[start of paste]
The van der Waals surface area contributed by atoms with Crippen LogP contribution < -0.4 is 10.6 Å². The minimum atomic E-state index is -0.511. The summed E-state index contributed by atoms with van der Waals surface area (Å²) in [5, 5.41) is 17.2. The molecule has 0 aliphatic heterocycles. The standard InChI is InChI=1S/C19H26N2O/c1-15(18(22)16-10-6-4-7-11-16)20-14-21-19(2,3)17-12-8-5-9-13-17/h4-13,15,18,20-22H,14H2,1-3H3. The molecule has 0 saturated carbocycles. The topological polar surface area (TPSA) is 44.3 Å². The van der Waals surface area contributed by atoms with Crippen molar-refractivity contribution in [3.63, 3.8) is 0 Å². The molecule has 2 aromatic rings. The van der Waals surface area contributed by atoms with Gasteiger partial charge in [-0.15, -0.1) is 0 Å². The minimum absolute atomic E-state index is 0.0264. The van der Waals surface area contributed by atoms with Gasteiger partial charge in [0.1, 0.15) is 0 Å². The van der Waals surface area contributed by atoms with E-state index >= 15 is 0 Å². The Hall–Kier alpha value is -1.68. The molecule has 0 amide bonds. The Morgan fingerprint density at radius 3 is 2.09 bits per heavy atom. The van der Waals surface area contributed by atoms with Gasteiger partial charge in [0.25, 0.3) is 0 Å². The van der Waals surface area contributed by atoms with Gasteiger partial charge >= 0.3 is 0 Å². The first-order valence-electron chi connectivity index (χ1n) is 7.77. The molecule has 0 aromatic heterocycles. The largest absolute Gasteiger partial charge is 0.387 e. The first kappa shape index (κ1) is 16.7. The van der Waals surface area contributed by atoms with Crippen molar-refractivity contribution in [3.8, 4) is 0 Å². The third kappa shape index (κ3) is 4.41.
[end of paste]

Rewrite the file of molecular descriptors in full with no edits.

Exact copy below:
The van der Waals surface area contributed by atoms with Crippen LogP contribution < -0.4 is 10.6 Å². The minimum atomic E-state index is -0.511. The summed E-state index contributed by atoms with van der Waals surface area (Å²) in [5, 5.41) is 17.2. The molecule has 0 aliphatic heterocycles. The standard InChI is InChI=1S/C19H26N2O/c1-15(18(22)16-10-6-4-7-11-16)20-14-21-19(2,3)17-12-8-5-9-13-17/h4-13,15,18,20-22H,14H2,1-3H3. The molecule has 0 saturated carbocycles. The topological polar surface area (TPSA) is 44.3 Å². The van der Waals surface area contributed by atoms with Crippen molar-refractivity contribution in [3.63, 3.8) is 0 Å². The molecule has 2 aromatic rings. The van der Waals surface area contributed by atoms with Gasteiger partial charge in [-0.15, -0.1) is 0 Å². The minimum absolute atomic E-state index is 0.0264. The van der Waals surface area contributed by atoms with Gasteiger partial charge in [0.1, 0.15) is 0 Å². The van der Waals surface area contributed by atoms with E-state index >= 15 is 0 Å². The Hall–Kier alpha value is -1.68. The molecule has 0 amide bonds. The Morgan fingerprint density at radius 3 is 2.09 bits per heavy atom. The van der Waals surface area contributed by atoms with Gasteiger partial charge in [0.25, 0.3) is 0 Å². The van der Waals surface area contributed by atoms with Gasteiger partial charge >= 0.3 is 0 Å². The first-order valence-electron chi connectivity index (χ1n) is 7.77. The molecule has 0 aromatic heterocycles. The largest absolute Gasteiger partial charge is 0.387 e. The first kappa shape index (κ1) is 16.7. The van der Waals surface area contributed by atoms with Crippen molar-refractivity contribution in [3.8, 4) is 0 Å². The third kappa shape index (κ3) is 4.41.